Wednesday, February 05, 2014

Beech infected with Meripilus Giganteus

Giant Polypore, Meripilus giganteus

Aswell as structural damage (loss of co-leader) some years ago this Beech tree had been infected by Giant Polypore, Meripilus giganteus.

This parasitic fungi can cause extensive internal damage before any external evidence of presence can be seen. It infects and grows on the roots and the trunk base of the host broadleaf, particularly Beech. Infection occurs via wounded or damaged tissue, the fungi establishes on deadwood before attacking the tree's living tissue. The first evidence of infection can be crown dieback or defoliation (as in this case). Bracket like fruiting bodies are produced in late summer or autumn at the base of the stem or from the ground immediately above any infected roots.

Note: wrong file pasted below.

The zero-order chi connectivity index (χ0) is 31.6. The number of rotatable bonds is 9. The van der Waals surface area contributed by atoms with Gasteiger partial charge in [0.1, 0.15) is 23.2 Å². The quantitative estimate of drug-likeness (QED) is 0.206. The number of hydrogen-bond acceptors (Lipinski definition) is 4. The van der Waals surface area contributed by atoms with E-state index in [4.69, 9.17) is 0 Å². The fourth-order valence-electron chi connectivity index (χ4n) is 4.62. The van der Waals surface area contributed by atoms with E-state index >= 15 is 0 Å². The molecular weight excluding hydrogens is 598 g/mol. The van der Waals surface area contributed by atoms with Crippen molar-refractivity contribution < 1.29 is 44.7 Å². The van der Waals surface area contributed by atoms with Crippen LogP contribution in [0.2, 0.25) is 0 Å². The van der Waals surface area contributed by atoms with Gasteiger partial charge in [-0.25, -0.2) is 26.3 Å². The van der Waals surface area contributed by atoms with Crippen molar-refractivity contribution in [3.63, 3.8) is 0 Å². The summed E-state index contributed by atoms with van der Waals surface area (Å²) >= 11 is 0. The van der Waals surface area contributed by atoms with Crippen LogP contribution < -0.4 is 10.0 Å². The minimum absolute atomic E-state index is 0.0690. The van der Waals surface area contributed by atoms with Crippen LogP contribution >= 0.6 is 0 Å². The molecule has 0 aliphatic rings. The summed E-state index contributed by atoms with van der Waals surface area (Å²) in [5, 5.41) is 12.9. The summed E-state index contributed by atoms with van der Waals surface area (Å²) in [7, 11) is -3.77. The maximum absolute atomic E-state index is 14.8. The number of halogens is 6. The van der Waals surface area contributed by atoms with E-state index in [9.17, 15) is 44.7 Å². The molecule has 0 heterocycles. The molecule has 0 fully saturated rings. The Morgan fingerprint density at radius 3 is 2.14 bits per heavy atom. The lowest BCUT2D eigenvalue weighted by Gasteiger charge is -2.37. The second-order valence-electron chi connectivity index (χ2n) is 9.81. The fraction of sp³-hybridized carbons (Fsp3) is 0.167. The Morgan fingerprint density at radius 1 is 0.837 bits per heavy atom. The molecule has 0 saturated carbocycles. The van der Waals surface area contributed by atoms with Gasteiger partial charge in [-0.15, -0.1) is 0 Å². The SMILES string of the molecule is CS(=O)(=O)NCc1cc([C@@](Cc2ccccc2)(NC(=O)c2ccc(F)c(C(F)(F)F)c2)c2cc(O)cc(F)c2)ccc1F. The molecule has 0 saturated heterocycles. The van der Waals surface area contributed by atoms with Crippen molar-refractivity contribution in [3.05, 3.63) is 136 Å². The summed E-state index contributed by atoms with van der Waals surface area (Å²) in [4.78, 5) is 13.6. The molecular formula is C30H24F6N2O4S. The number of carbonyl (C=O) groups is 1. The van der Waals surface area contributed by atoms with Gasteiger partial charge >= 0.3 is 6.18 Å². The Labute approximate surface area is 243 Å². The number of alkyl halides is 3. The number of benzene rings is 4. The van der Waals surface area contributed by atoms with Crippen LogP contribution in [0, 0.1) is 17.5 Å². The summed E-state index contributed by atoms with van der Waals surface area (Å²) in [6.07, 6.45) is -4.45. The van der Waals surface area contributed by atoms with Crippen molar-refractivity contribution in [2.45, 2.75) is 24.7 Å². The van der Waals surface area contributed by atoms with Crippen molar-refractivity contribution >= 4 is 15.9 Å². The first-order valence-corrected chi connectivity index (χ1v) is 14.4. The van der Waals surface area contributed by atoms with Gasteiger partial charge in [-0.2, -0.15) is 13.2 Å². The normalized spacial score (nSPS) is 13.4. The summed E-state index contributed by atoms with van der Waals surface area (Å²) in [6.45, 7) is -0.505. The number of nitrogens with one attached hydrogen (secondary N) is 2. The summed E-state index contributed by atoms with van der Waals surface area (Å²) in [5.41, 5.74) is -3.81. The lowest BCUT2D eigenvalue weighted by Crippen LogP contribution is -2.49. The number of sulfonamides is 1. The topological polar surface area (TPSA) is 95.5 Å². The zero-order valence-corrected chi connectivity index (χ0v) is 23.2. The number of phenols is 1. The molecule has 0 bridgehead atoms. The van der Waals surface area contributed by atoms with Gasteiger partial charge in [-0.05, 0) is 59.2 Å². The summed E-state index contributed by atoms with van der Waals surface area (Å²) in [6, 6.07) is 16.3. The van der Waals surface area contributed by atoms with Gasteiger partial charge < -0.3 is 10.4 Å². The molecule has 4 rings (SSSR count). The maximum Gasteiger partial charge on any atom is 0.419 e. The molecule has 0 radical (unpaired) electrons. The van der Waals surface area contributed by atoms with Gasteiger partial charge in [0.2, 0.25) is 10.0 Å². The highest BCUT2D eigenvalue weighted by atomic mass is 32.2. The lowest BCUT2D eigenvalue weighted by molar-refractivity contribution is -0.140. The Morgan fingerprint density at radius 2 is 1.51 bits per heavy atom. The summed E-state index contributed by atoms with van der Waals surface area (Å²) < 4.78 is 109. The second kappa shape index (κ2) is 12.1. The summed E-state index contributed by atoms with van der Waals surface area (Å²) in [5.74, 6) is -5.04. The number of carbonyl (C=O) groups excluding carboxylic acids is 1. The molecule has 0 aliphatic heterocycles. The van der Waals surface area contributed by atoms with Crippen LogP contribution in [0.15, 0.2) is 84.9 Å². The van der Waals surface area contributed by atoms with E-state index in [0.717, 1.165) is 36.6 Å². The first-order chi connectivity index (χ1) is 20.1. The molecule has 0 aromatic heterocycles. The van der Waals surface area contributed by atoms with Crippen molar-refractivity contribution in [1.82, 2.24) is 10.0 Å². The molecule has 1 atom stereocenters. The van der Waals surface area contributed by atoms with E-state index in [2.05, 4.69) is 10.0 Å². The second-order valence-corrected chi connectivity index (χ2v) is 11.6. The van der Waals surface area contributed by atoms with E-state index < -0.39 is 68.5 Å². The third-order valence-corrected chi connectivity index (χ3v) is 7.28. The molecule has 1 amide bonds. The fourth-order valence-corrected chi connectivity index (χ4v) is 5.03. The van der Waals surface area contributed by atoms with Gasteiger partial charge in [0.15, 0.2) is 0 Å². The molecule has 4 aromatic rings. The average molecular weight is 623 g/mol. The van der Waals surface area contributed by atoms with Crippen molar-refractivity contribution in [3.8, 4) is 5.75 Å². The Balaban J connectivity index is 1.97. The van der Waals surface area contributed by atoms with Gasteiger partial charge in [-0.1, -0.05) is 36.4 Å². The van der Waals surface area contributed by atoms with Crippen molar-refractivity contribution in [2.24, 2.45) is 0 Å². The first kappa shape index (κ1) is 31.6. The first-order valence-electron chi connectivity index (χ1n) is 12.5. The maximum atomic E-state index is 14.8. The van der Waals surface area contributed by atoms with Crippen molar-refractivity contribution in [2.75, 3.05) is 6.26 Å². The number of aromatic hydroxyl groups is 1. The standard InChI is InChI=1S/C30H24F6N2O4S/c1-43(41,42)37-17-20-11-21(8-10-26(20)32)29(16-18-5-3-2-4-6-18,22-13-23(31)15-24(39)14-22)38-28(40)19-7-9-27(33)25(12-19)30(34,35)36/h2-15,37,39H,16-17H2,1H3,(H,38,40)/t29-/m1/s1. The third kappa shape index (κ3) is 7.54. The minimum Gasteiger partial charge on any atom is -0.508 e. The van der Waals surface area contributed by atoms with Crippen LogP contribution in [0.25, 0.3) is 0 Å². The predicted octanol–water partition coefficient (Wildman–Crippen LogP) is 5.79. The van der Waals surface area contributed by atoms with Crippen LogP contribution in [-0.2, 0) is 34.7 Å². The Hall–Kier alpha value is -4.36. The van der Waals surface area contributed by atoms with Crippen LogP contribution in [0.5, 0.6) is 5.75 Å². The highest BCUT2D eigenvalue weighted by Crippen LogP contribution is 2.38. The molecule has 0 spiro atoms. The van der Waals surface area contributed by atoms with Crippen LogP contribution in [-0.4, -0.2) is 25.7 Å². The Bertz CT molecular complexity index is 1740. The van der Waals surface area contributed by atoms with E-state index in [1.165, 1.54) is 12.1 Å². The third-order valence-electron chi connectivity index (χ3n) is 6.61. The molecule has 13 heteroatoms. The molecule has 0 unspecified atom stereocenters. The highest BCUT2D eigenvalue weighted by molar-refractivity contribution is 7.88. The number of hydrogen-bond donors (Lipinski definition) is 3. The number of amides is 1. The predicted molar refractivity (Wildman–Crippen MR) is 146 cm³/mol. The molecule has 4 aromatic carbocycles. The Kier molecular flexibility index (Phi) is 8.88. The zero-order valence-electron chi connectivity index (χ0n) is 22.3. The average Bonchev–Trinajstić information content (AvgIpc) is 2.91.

With this tree an infection had been confirmed by the presence of fruiting bodies late last summer and felling was considered a requirement as the tree is located in a public access area and as decay progresses the tree weakens and the root anchorage fails. 

Stem girth at 1.5m was 4.52m

Posted by James on 05/02 at 02:24 PM
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